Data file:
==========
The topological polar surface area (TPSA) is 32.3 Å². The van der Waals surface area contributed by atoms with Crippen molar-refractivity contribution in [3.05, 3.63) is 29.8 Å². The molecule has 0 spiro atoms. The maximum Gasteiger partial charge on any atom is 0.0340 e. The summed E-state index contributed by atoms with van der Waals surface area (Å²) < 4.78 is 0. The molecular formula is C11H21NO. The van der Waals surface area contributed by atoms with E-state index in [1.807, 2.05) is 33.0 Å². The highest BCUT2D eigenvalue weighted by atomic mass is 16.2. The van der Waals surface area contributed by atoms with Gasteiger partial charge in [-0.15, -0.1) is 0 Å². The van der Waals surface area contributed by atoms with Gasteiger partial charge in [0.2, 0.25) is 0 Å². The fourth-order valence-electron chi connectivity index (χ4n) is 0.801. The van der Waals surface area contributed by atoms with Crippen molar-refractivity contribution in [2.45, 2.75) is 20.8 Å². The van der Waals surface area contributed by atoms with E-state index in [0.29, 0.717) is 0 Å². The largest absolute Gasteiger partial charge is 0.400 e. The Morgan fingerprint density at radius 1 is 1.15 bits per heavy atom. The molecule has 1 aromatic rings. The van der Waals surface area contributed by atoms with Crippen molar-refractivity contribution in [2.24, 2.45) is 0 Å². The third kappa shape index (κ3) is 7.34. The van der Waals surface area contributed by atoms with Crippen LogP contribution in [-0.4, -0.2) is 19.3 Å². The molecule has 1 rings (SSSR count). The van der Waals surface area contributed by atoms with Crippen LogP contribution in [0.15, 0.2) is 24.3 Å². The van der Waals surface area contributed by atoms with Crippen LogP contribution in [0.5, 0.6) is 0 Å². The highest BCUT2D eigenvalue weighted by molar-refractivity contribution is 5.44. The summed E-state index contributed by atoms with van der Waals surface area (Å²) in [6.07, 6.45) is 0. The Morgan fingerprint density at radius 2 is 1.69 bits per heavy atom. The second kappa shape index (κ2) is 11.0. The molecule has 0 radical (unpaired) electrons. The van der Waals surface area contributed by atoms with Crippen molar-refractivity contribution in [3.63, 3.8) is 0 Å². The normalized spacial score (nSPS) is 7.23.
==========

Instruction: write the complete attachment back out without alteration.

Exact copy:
The topological polar surface area (TPSA) is 32.3 Å². The van der Waals surface area contributed by atoms with Crippen molar-refractivity contribution in [3.05, 3.63) is 29.8 Å². The molecule has 0 spiro atoms. The maximum Gasteiger partial charge on any atom is 0.0340 e. The summed E-state index contributed by atoms with van der Waals surface area (Å²) < 4.78 is 0. The molecular formula is C11H21NO. The van der Waals surface area contributed by atoms with E-state index in [1.807, 2.05) is 33.0 Å². The highest BCUT2D eigenvalue weighted by atomic mass is 16.2. The van der Waals surface area contributed by atoms with Gasteiger partial charge in [-0.15, -0.1) is 0 Å². The van der Waals surface area contributed by atoms with Gasteiger partial charge in [0.2, 0.25) is 0 Å². The fourth-order valence-electron chi connectivity index (χ4n) is 0.801. The van der Waals surface area contributed by atoms with Crippen molar-refractivity contribution in [2.45, 2.75) is 20.8 Å². The van der Waals surface area contributed by atoms with E-state index in [0.29, 0.717) is 0 Å². The largest absolute Gasteiger partial charge is 0.400 e. The Morgan fingerprint density at radius 1 is 1.15 bits per heavy atom. The molecule has 1 aromatic rings. The van der Waals surface area contributed by atoms with Crippen molar-refractivity contribution in [2.24, 2.45) is 0 Å². The third kappa shape index (κ3) is 7.34. The van der Waals surface area contributed by atoms with Crippen LogP contribution in [-0.4, -0.2) is 19.3 Å². The molecule has 1 rings (SSSR count). The van der Waals surface area contributed by atoms with Crippen LogP contribution in [0.15, 0.2) is 24.3 Å². The van der Waals surface area contributed by atoms with Crippen LogP contribution in [0.5, 0.6) is 0 Å². The highest BCUT2D eigenvalue weighted by molar-refractivity contribution is 5.44. The summed E-state index contributed by atoms with van der Waals surface area (Å²) in [6.07, 6.45) is 0. The Morgan fingerprint density at radius 2 is 1.69 bits per heavy atom. The second kappa shape index (κ2) is 11.0. The molecule has 0 radical (unpaired) electrons. The van der Waals surface area contributed by atoms with Crippen molar-refractivity contribution in [3.63, 3.8) is 0 Å². The normalized spacial score (nSPS) is 7.23.